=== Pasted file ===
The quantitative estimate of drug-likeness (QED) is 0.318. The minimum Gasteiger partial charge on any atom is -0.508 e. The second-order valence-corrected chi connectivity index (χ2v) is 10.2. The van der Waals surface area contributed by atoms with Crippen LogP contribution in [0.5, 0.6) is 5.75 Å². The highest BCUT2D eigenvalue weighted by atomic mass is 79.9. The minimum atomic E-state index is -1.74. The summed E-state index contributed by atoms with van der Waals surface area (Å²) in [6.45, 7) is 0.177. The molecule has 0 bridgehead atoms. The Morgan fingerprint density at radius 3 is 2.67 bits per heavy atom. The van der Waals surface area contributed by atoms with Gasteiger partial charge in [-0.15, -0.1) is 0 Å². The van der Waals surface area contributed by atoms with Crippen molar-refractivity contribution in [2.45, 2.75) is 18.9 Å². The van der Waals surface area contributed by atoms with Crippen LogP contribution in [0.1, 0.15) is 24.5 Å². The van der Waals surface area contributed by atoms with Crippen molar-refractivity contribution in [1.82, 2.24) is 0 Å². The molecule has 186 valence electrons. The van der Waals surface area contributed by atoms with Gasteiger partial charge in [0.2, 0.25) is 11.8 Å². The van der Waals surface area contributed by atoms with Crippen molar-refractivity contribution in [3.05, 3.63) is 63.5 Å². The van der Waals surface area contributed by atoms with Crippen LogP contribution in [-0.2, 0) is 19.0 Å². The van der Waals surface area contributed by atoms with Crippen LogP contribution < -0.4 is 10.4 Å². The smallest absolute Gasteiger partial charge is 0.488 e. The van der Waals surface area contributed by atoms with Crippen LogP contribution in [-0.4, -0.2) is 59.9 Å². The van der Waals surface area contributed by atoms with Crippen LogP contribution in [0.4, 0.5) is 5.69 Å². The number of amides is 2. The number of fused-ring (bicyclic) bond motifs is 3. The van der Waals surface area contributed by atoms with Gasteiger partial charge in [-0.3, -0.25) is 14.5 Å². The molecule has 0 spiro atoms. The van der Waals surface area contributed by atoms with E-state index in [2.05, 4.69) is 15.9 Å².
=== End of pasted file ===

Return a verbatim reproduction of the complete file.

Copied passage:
The quantitative estimate of drug-likeness (QED) is 0.318. The minimum Gasteiger partial charge on any atom is -0.508 e. The second-order valence-corrected chi connectivity index (χ2v) is 10.2. The van der Waals surface area contributed by atoms with Crippen LogP contribution in [0.5, 0.6) is 5.75 Å². The highest BCUT2D eigenvalue weighted by atomic mass is 79.9. The minimum atomic E-state index is -1.74. The summed E-state index contributed by atoms with van der Waals surface area (Å²) in [6.45, 7) is 0.177. The molecule has 0 bridgehead atoms. The Morgan fingerprint density at radius 3 is 2.67 bits per heavy atom. The van der Waals surface area contributed by atoms with Gasteiger partial charge in [-0.15, -0.1) is 0 Å². The van der Waals surface area contributed by atoms with Crippen molar-refractivity contribution in [2.45, 2.75) is 18.9 Å². The van der Waals surface area contributed by atoms with Crippen LogP contribution in [0.1, 0.15) is 24.5 Å². The van der Waals surface area contributed by atoms with Crippen molar-refractivity contribution in [1.82, 2.24) is 0 Å². The molecule has 186 valence electrons. The van der Waals surface area contributed by atoms with Gasteiger partial charge in [0.2, 0.25) is 11.8 Å². The van der Waals surface area contributed by atoms with Crippen molar-refractivity contribution in [3.05, 3.63) is 63.5 Å². The van der Waals surface area contributed by atoms with Crippen LogP contribution in [-0.2, 0) is 19.0 Å². The van der Waals surface area contributed by atoms with Crippen LogP contribution < -0.4 is 10.4 Å². The smallest absolute Gasteiger partial charge is 0.488 e. The van der Waals surface area contributed by atoms with Crippen LogP contribution in [-0.4, -0.2) is 59.9 Å². The van der Waals surface area contributed by atoms with Crippen LogP contribution in [0.4, 0.5) is 5.69 Å². The number of amides is 2. The number of fused-ring (bicyclic) bond motifs is 3. The van der Waals surface area contributed by atoms with Gasteiger partial charge in [-0.3, -0.25) is 14.5 Å². The molecule has 0 spiro atoms. The van der Waals surface area contributed by atoms with E-state index in [2.05, 4.69) is 15.9 Å².